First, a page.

“The Lord does not look at the things people look at. People look at the outward appearance, but the Lord looks at the heart.” I Samuel 16:7, NIV
If Target were a country, I would be its most loyal citizen.
The dollar bin. The coffee. And the best child restraint carts IN TOWN.
(Can I get an amen, y’all???)
Top it off with the fact that my frequent visits to the pharmacy get me a sweet and equally frequent discount, I would gladly sing a duet with their darling bulldog mascot for free if I thought it would inspire them to build one in my backyard.
I am that enamored.
Bless. My. Heart.
But it seems it had to be said if only to explain why I noticed that she was new.
The sweet, barely-out-of-high-school girl who smiled at those in line but wore an undercurrent of sadness, even as she “happily” scanned groceries and masterfully made the expected small talk.
At first, I nearly missed it, distracted by my overflowing cart and my out-of-patience minions.
But then the lady in front of us graciously allowed me to use her pharmacy discount. And of course, I thanked her profusely, saying something obnoxiously trite and first-world ridiculous like, “Two more dollars I can spend at Sonic’s happy hour!!! That’s two whole days of happy!!!”
And Lord, please bless her greatly since she heartily agreed.
Then it happened…
The girl behind the counter said something under her breath that would stop me in my trivial tracks.
“Or it’s six cans of food you can donate to the homeless?”
Each word appropriately slapped me into perspective and I blurted out in what I can only assume was a hormonal mama moment, “You are absolutely right, sister. And let me tell you what, your mama must be incredibly proud to have a daughter like you.”
But then the quiet undercurrent of sadness, as she answered back, “Why would my mom be proud of me? I’m just a cashier at Target.”
Heaven help me if I didn’t nearly climb over that conveyer belt, scoop her up and take her home with me. Instead, I probably scared the life out of her when I burst into tears, touched her hand and said,
“It’s not what you do in a day that counts. It’s the heart you do it with… And yours, my dear, is beautiful.”
(Proof once again that pregnancy hormones can turn your life into a made-for-TV special faster than you can say, “Pass me a Kleenex.”)
But even as I left, sniffling and waving, the poor girl graciously waved back, surely grateful to return to smiling and making the expected small talk.
And as for me? I could not stop blubbering. Frankly, it was so bad I was still going strong when we were pulling out of the parking lot ten minutes later.
Wah. Wah. Wah.
Sob. Sob. Sob.
I had quickly traveled over the cliffs of tearful insanity. But as most of my hormonal rants usually come from somewhere else, I later figured out that I was crying over something deeper. Something that we all struggle to find…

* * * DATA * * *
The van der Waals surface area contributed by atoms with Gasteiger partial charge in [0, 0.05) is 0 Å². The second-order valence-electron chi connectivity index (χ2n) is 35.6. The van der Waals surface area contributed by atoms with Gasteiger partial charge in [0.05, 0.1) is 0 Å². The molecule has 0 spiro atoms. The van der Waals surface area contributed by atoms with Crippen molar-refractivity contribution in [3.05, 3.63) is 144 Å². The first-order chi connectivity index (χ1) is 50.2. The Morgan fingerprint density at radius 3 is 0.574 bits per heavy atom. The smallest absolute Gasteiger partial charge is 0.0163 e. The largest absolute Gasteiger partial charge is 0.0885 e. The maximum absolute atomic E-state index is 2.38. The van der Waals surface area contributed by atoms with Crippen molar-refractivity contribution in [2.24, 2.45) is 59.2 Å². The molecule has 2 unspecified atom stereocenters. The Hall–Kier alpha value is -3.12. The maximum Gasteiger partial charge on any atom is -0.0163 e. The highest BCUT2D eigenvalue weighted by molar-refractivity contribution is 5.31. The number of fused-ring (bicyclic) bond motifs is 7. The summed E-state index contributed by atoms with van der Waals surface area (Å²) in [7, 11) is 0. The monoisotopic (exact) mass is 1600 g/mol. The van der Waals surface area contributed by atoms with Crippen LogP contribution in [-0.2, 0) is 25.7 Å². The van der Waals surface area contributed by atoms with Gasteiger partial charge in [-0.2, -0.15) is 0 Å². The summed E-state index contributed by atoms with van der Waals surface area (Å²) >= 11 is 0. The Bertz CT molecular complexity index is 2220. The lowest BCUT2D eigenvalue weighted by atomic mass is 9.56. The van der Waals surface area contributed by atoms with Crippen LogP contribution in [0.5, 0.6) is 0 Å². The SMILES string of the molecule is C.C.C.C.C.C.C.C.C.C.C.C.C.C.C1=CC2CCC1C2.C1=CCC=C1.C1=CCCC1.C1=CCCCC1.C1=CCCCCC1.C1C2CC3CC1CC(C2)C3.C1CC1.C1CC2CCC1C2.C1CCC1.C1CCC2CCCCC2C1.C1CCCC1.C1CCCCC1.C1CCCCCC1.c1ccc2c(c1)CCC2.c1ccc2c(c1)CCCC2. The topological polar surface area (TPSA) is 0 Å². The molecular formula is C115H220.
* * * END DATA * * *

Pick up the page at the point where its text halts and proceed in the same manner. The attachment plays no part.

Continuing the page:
And that something is worth.
Especially for those of us called, “Mom.”
We specialize in the mundane.
Wiping noses. Sweeping floors. Hanging up backpacks.
All for the umpteenth time.
And most days we do it with the expected smile and small talk of “How was your day?”
But at least for this mama, my tasking of late is done with an undercurrent of sadness because I have bought the lie that says the mundane is not worth a darn. I have looked at the things that I am doing on the outside surface. Seeing the tasks of the day as somehow too unimportant to matter to anyone.
But I actually had it right, hormones and all.
When I in my “not worth a darn” inadequacy say, “Why would He be proud of me??? I mean, I just wipe noses. Pick up other people’s messes. Drive the car pool in a smelly van…”
I know my Father would literally jump over the counter, scoop me up and bring me close if that is what it would take for me to hear every moment of my mundane existence,“It’s not what you do in a day that counts. It’s the heart you do it with…”
And maybe that is why I bawled my eyes out.
Not because I doubt He loves me but because I’m letting my worth be defined by what I do rather than the heart I wear behind it. It’s as though I’m letting my pride sucker punch me into a corner of sadness. And I’m done with it.
I’m ready to earn the only badge I want, coming at the end of each day, spoken readily from His lips…
“I am proud of you, girl, because today, you rocked the world with your beautiful heart.”
Sara Cormany guest posts on the first Friday of each month. Sara is mommy to six-year-old Grace, four-year-old Drew and one-year-old Sophie. When she is not wiping noses, changing diapers or chasing her kids, she is a sometimes writer and a sometimes teacher to teenagers. But her most cherished role is that of one who is perfectly held by Jesus. She loves watching Him take the broken, the messy and the seemingly mundane of her everyday and turn it into something beautiful. She recently began her own blog called Where Feet May Fail. Be sure to check it out.